The wall would effectively divide Palestinian Jabel Mukaber and Jewish Armon Hanatziv, raising criticism among the government's opposition, which considered the move a de facto division of Jerusalem.

As of yesterday, police had placed six slabs below Jabel Mukaber, each about 2.5 metres (yards) high and two metres long. Black lettering in Hebrew at the bottom of the slabs read 'temporary mobile police barrier'.

The municipality said the wall would eventually cover a 300-metre strip, stressing it would not be peripheral and it was being placed where 'there is a history of stone and firebomb throwing at Jewish homes and cars'.

Jabel Mukaber has been a hotspot in the recent wave of violence in which 42 Palestinians and seven Israelis have been killed, raising fears of a full-blown Palestinian uprising grew.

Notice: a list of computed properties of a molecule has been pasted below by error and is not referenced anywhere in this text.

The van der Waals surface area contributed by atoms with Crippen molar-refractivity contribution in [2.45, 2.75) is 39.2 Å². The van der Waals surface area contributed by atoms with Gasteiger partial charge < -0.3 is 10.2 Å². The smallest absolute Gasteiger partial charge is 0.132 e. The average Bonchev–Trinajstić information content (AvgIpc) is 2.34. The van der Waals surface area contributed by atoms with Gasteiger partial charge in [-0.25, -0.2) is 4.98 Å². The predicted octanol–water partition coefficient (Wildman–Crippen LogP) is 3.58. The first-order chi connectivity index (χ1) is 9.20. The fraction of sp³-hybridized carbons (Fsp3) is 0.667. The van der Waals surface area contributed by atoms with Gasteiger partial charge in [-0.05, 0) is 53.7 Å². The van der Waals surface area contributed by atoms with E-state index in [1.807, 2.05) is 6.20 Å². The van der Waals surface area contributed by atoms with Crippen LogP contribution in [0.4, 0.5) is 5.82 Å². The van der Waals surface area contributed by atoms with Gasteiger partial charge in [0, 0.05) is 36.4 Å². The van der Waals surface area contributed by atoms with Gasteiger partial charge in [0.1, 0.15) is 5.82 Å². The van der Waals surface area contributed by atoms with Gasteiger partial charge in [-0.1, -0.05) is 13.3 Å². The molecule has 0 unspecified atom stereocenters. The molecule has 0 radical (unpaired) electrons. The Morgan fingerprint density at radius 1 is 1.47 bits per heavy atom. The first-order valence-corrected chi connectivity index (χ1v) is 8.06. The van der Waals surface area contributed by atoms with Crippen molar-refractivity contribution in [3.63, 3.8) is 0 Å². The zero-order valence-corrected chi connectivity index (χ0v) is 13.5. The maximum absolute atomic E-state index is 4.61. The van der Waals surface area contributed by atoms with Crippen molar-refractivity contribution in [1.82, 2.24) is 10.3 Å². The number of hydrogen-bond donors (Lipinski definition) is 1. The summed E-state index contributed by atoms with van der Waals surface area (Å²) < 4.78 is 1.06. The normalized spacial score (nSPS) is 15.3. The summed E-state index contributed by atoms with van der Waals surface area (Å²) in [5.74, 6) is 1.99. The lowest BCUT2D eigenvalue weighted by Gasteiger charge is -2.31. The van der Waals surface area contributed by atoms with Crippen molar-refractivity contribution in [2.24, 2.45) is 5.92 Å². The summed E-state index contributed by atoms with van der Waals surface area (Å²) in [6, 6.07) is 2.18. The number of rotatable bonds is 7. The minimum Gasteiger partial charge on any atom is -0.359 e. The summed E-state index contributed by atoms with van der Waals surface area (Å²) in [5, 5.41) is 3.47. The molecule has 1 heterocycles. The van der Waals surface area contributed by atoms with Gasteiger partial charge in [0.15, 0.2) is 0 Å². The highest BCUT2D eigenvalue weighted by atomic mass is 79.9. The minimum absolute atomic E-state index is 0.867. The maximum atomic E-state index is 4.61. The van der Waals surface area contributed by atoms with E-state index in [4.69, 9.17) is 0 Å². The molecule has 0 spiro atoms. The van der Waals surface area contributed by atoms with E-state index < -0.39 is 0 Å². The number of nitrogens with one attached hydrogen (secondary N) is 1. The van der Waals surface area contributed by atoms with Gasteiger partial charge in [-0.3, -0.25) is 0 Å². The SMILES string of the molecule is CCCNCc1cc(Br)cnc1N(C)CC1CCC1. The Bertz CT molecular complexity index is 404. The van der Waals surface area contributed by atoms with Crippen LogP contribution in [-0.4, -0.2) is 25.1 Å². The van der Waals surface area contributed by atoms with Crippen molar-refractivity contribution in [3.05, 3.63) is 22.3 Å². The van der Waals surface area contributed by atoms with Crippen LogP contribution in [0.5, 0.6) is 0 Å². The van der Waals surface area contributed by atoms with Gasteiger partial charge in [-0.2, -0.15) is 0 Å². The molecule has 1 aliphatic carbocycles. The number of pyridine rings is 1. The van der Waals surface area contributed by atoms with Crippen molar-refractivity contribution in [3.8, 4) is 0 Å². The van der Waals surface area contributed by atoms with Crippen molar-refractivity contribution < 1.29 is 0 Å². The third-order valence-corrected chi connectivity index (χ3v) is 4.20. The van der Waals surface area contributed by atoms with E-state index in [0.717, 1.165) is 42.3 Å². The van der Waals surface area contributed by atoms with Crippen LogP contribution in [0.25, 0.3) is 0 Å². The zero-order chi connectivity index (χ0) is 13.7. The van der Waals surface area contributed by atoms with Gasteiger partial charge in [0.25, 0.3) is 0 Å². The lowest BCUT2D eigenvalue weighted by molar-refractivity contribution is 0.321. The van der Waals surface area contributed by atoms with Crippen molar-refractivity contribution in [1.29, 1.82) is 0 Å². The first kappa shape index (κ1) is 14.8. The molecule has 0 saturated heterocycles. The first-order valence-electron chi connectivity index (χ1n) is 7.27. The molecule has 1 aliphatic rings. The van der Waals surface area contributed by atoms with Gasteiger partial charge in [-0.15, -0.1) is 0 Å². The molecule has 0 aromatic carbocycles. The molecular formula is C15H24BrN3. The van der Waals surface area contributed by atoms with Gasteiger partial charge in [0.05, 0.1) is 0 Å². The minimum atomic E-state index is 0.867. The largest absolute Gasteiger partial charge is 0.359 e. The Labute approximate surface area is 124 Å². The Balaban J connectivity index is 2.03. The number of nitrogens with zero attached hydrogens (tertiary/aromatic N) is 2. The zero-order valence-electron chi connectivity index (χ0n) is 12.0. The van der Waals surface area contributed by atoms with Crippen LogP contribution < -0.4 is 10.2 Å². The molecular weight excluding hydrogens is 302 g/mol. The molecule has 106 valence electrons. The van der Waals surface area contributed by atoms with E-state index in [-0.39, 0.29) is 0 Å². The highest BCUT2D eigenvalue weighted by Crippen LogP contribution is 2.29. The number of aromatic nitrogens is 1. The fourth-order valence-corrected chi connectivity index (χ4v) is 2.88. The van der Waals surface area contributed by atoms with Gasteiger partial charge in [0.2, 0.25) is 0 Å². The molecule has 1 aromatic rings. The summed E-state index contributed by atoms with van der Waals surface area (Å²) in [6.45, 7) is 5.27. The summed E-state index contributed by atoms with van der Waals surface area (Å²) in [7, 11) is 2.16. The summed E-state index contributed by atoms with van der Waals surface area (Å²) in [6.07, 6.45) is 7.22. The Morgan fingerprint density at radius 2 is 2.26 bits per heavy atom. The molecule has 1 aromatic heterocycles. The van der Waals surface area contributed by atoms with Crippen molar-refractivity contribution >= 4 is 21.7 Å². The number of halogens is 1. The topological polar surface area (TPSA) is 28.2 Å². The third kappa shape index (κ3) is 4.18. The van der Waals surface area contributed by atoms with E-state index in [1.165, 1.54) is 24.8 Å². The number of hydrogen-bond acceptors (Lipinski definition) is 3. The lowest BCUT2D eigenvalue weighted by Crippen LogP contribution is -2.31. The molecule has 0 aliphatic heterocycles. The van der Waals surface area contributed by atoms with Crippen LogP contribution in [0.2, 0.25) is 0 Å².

Three residents of the village had killed three Israelis in two separate attacks in Jerusalem on Tuesday before being killed by security forces.

On Saturday, a 16-year-old Palestinian was shot dead by police after attempting to stab border police at a checkpoint near Jabel Mukaber.

The new wall will join a series of checkpoints set up in recent days at the exits of some of the Palestinian sectors of east Jerusalem, including Jabel Mukaber.

The Zionist Union, the centre-left party which leads the opposition to Prime Minister Benjamin Netanyahu's coalition, criticized the move.

"Netanyahu officially divided Jerusalem today," it said in a statement. "Netanyahu has lost the ability to keep the safety of Israel's citizens and Jerusalem's unity."

Israel regards Jerusalem -- which it has fully controlled since winning the 1967 Six-Day War -- as its historic and undivided capital.

Palestinians, however, see much of the city as occupied territory and want the capital of a future independent state to be located there.

 

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